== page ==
The mountains sat like resting giants, wide and grey, not slumbering so much as drowsing, as though the heavy clouds above were about to pour and wash their sleep away. The clouds hung low and promising today, the color of dryer lint, thinning the light. Maybe, Maya thought, it would finally rain.
She swerved onto a busy road, pressing the gas as cars rushed around her, and in the tumult she thought she saw him. A lone, tall figure in a sooty jacket, shoulders thrown back as he faced the mountains. But it was just a glimpse, and it wasn’t real.
Still, Maya caught herself glancing into the rearview as she sped away. She forced her gaze back to the mountains, as behind her the space where she thought she’d seen a man grew distant.
Maya locked her doors.
In a few short hours, she’d be at Cherie’s, and the noise of the party would drown out any stray thoughts of him. Until then, she had to focus.
The mountains were lovely, Maya thought. Exquisite. She snuck glances toward them when she should have been watching the road, her eyes skittering down the distant peaks like quick fingers, brushing a wrist, a neck, and wishing for more. The tiny trees were barely visible, their greens and browns all washed into the mountains’ grey. And on the street corner was a man, standing tall, winking as she passed…
Maya shook her head, teeth grit, but after a moment she glanced back. The man on the street corner had a blazer, a groomed beard, and too many years by twenty: it wasn’t him. Silly of her to think it could have been.
But if she allowed her gaze to soften, if she focused on the road, the flying cars, and not on him, it almost seemed like he was beside her. Right beside her, in the car. Turn left, Maya.
Maya shook her head again. God, she didn’t want to see him.
What would Cherie say? It had been months, nearly a year. She should be well over him.
At a stoplight, Maya looked straight ahead, pointedly not checking the women and men crawling over the intersection. She didn’t want to see him, not exactly; she didn’t want him back. But sometimes, at night, before she took the pills, she’d find herself certain that she had one last thing to say.
She sighed. What could she say? What could she ever say that he would want to hear?
The light had turned green, Maya noticed with a start. She jerked forward, before the other cars started honking, and as she drove past the crosswalk she saw, on the curb, a man who could have been wearing a soot-colored jacket, a man who couldn’t possibly be him.
She’d known that it was bad, she thought, speeding away. She’d known long before her friends began to notice the bags beneath her eyes, the pale scratches down her brown skin. She’d known it was getting worse, and she’d been saying she would leave but each time she tried he’d turn up again, around a street corner, turned-up collar framing a wink and a grin. He would hop in the car so fast she’d miss it, beside her in the blink of an eye, cracking jokes, telling her she was beautiful.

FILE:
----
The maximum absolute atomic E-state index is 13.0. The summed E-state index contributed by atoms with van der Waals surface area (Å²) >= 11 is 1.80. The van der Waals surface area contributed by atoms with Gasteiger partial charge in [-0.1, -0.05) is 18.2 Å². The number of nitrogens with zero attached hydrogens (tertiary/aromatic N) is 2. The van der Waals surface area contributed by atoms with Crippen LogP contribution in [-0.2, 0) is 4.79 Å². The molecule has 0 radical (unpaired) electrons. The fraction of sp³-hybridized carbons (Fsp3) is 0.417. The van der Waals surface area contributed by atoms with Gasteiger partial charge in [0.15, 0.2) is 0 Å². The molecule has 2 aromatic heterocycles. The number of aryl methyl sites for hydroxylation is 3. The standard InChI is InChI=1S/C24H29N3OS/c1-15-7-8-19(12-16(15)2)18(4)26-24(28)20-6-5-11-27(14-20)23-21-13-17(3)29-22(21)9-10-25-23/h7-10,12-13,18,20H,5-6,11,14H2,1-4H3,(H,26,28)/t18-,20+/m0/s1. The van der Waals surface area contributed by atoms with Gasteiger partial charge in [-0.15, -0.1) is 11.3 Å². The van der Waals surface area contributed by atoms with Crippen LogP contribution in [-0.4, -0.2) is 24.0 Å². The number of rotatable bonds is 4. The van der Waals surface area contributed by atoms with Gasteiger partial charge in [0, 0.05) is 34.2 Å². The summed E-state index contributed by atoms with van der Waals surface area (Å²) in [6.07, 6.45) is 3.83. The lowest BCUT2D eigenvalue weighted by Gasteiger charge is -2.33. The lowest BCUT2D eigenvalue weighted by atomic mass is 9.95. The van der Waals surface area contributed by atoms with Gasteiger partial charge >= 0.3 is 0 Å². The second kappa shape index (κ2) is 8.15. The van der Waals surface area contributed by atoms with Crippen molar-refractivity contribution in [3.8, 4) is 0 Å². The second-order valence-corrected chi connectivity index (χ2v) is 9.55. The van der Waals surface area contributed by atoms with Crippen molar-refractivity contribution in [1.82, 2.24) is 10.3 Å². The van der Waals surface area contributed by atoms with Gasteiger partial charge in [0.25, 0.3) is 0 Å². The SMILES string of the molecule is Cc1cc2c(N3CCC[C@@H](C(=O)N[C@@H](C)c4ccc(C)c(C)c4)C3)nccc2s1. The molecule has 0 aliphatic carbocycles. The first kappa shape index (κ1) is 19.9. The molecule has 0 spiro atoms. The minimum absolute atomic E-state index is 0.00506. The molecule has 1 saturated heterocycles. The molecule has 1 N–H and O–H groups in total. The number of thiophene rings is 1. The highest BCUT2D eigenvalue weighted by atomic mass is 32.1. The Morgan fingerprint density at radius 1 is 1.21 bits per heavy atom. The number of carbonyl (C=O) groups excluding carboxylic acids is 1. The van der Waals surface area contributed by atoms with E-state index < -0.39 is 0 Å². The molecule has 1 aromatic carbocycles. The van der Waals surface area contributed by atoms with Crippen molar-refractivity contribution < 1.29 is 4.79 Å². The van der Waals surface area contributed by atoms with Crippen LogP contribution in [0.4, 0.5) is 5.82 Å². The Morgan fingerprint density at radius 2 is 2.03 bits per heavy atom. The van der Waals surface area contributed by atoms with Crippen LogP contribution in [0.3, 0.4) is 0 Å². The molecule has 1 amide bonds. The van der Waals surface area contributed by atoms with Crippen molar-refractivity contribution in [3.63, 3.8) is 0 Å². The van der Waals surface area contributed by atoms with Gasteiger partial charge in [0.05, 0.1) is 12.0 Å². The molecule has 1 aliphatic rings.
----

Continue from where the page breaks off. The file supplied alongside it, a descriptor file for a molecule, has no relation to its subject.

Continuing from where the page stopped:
One time he’d made her laugh so hard she nearly crashed. That was what she told her friends, when she left the car shaking, nervous tears in her eyes.
She locked her doors again.
She’d known she wasn’t getting out — deep down, she did — and still she wished it had been she who packed him off, not her family and friends, the people who really loved her. There were things rotting on her tongue, still waiting to be said to him. She’d never got the chance.
She never would get it, either, not if she kept her focus now, not if she kept driving. Only she’d just seen him again on the side of the road.
Maya rubbed one eye, then the other, watching the cars on either side of her, the dotted white lines zipping past. It hadn’t been him. Not really.
If it had been him, if she could be sure, maybe she would have stopped and locked her doors and shouted out the window: she was sorry. She was sorry but she couldn’t help it, leaving him, or rather letting him be forced away. Gone. She’d say that she couldn’t take the way his shouts rang in her head long after he’d left and slammed the door behind him. She couldn’t understand why when he hit her there was never a mark, and no one seemed to see him for what he was or what he’d done to her. She didn’t know and didn’t want to know why despite all that, he sometimes struck her as perfect, someone crafted just for her.
When her family made her see, it had seemed — it was — as if he’d disappeared, vanished, like a tidbit of her imagination.
In his aftermath she’d fallen hard, but lately she’d gone off the pills, and now she was seeing him again.
The mountains were bigger and closer, and the road, as it wound upward to meet them, was slowly emptying. And at a curve up ahead stood a man, tall and handsome, with a soot-grey jacket and a knowing smirk.
Maya’s hands tightened on the wheel. Her foot shifted from the gas to the brake, then back again.
About the author: Amber Velez grew up in Tucson, Arizona, and has interned at writing retreats in California and the United Kingdom. Her fiction appears in Broken Pencil Magazine, Silver Blade Magazine, and Theakers Quarterly Fiction, among others. She studies history and engineering (virtually) at MIT.